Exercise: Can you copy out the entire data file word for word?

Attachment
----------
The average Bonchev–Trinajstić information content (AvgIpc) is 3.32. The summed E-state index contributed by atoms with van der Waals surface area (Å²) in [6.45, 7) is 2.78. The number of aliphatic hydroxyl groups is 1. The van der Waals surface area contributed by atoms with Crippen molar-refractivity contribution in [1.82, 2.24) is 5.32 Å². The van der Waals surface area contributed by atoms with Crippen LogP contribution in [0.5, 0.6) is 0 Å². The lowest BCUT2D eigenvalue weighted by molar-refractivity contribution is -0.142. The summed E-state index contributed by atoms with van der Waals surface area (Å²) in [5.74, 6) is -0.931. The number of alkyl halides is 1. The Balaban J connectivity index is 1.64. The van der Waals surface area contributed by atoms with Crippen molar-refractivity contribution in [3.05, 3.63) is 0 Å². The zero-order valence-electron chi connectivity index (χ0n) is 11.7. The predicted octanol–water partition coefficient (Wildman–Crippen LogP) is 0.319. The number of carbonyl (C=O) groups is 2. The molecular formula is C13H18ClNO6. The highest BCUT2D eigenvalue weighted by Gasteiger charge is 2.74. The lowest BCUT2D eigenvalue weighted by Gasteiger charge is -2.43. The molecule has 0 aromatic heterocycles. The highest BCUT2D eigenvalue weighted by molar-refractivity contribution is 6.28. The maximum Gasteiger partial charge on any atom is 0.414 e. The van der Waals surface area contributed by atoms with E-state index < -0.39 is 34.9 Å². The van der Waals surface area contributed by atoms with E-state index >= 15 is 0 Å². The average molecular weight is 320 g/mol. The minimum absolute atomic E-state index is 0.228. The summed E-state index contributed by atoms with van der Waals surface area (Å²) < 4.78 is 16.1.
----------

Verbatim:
The average Bonchev–Trinajstić information content (AvgIpc) is 3.32. The summed E-state index contributed by atoms with van der Waals surface area (Å²) in [6.45, 7) is 2.78. The number of aliphatic hydroxyl groups is 1. The van der Waals surface area contributed by atoms with Crippen molar-refractivity contribution in [1.82, 2.24) is 5.32 Å². The van der Waals surface area contributed by atoms with Crippen LogP contribution in [0.5, 0.6) is 0 Å². The lowest BCUT2D eigenvalue weighted by molar-refractivity contribution is -0.142. The summed E-state index contributed by atoms with van der Waals surface area (Å²) in [5.74, 6) is -0.931. The number of alkyl halides is 1. The Balaban J connectivity index is 1.64. The van der Waals surface area contributed by atoms with Crippen molar-refractivity contribution in [3.05, 3.63) is 0 Å². The zero-order valence-electron chi connectivity index (χ0n) is 11.7. The predicted octanol–water partition coefficient (Wildman–Crippen LogP) is 0.319. The number of carbonyl (C=O) groups is 2. The molecular formula is C13H18ClNO6. The highest BCUT2D eigenvalue weighted by Gasteiger charge is 2.74. The lowest BCUT2D eigenvalue weighted by Gasteiger charge is -2.43. The molecule has 0 aromatic heterocycles. The highest BCUT2D eigenvalue weighted by molar-refractivity contribution is 6.28. The maximum Gasteiger partial charge on any atom is 0.414 e. The van der Waals surface area contributed by atoms with E-state index < -0.39 is 34.9 Å². The van der Waals surface area contributed by atoms with E-state index >= 15 is 0 Å². The average molecular weight is 320 g/mol. The minimum absolute atomic E-state index is 0.228. The summed E-state index contributed by atoms with van der Waals surface area (Å²) < 4.78 is 16.1.